Employee health and welfare remains a huge issue for the construction industry – in fact, 81,000 workers suffered from work-related ill health in construction in 2020 alone, while a quarter of work-related ill health cases (26%) were due to mental health. Faced with these staggering figures, Mark Wilkinson, Managing Director of Hillmont Associates, poses the question: are we approaching health and safety in the wrong way? And explores a new human-led approach that could provide the solution to a long-standing problem.
The emerging role of specialist contractors in the UK building industry presents its own distinct challenges. From scaffolding, groundworks and service connections, to electrical and mechanical work, glazing and asbestos removal, and much more, contractors are faced with a wide array of distinctive and varied safety challenges on any given day.
Despite its benefits, subcontracting can have an adverse influence on health and safety. By the very virtue of the brief periods spent on site by subcontractors, personnel have less familiarity with the inherent safety issues of site activities. While the fragmentation of the workforce can lead to inadequate communication and teamwork among contractors, as well as differences in safety cultures between main contractors and subcontractors on site.
Add to this the ‘payment-by-results’ model in which specialist contractors operate – which is often aided by the quick completion of tasks, resulting in subcontractors pushing themselves hard, working excessive hours, or side stepping safety where it impedes production – and it is easy to see why the industry has such a poor track record when it comes to safety.
Building a better safety culture
There is a growing responsibility on specialist contractors, consequently, to go beyond compliance with regulatory requirements and proactively develop and implement measures that will create a positive cycle of change.
A shift in mindset from compliance, to truly understanding their workforce, including their unique personality traits, different communication styles and behavioural tendencies, can assist contractors in lessening the likelihood of incidents on site.
What’s more, productivity and teamwork can be enhanced through mutual understanding and appreciation of each other’s skills – a clear advantage for projects involving multiple contractors.
Despite major overhauls of HSE regulations, significant improvements in training revamps and shifting attitudes towards employee wellbeing, major incidents and accidents continue to plague UK construction sites. All this is to suggest that the majority of pitfalls in safety stem from the one constant in any project – the people.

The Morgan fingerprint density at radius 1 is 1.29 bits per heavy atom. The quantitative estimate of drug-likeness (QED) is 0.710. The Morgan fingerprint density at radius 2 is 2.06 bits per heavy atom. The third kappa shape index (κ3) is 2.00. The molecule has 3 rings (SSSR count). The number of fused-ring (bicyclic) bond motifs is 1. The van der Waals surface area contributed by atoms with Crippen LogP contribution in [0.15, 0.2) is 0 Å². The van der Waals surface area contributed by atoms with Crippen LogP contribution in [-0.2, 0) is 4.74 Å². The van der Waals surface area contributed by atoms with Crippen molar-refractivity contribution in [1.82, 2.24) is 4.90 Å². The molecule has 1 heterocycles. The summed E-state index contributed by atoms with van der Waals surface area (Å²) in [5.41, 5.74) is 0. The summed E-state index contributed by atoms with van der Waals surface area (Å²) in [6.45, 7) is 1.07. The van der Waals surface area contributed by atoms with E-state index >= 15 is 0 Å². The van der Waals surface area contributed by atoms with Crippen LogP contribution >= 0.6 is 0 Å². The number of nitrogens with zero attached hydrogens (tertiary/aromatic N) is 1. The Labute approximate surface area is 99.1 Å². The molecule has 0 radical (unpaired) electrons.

Understanding this human element, and gaining a greater perception of the behavioural tendencies of employees, can aid contractors in discovering more about their team’s strengths and potential limiters. They can then leverage this knowledge to build better relationships, communicate more effectively and deliver superior performance, resulting in increased safety.
What many fail to realise, is the behavioural tendencies of workers can have a telling impact on why individuals may get hurt on site. To put this into context, an action oriented construction professional’s practical and decisive attitude may typically be a major strength for delivering projects on time and to a high standard. Nevertheless, such an individual could get hurt through impatience and hurrying without getting all the details of a job.
A highly interdependent manager, conversely – who is concerned with other employees and carries influence – could come to harm by jumping in to help a colleague, getting distracted by other people or possibly even being overconfident.
Armed with the right knowledge, organisations are able to coach individuals to understand them, avoid the potential risks they carry, and tailor training according to how different individuals process information to generate greater engagement with the safety culture.
The power of the PDI
As the industry seeks to reduce workplace incidents and check poor practices that may lead to injury, or worse fatalities, heightened self-awareness has become a core pillar of safety regimes. Intuitive Personality Diversity Indicator (PDI) systems and training programmes – such as Hillmont Associates’ E-Colors PDI – are designed to elevate performance and achieve common goals through better collaboration between teams.
For high-risk industries such as construction, PDI indicators are a key enabler for understanding the behavioural characteristics of employees, and following up with appropriate training to build better cultures of safety organisation-wide. This is accomplished through understanding how different personalities impact safety decisions and how to mitigate these incidences through training.
As more and more specialist contractors, particularly those in the high-risk construction industry, place an emphasis not only on health and safety, but also creating a better culture, PDI tools and the associated training will offer substantial benefits. Whether that is heightened awareness of leadership styles, excellent communication and engagement capabilities, or higher levels of inter-personal trust, they could offer the answer to the sector’s HSE challenges.
To find out more, visit: www.hillmontassociates.com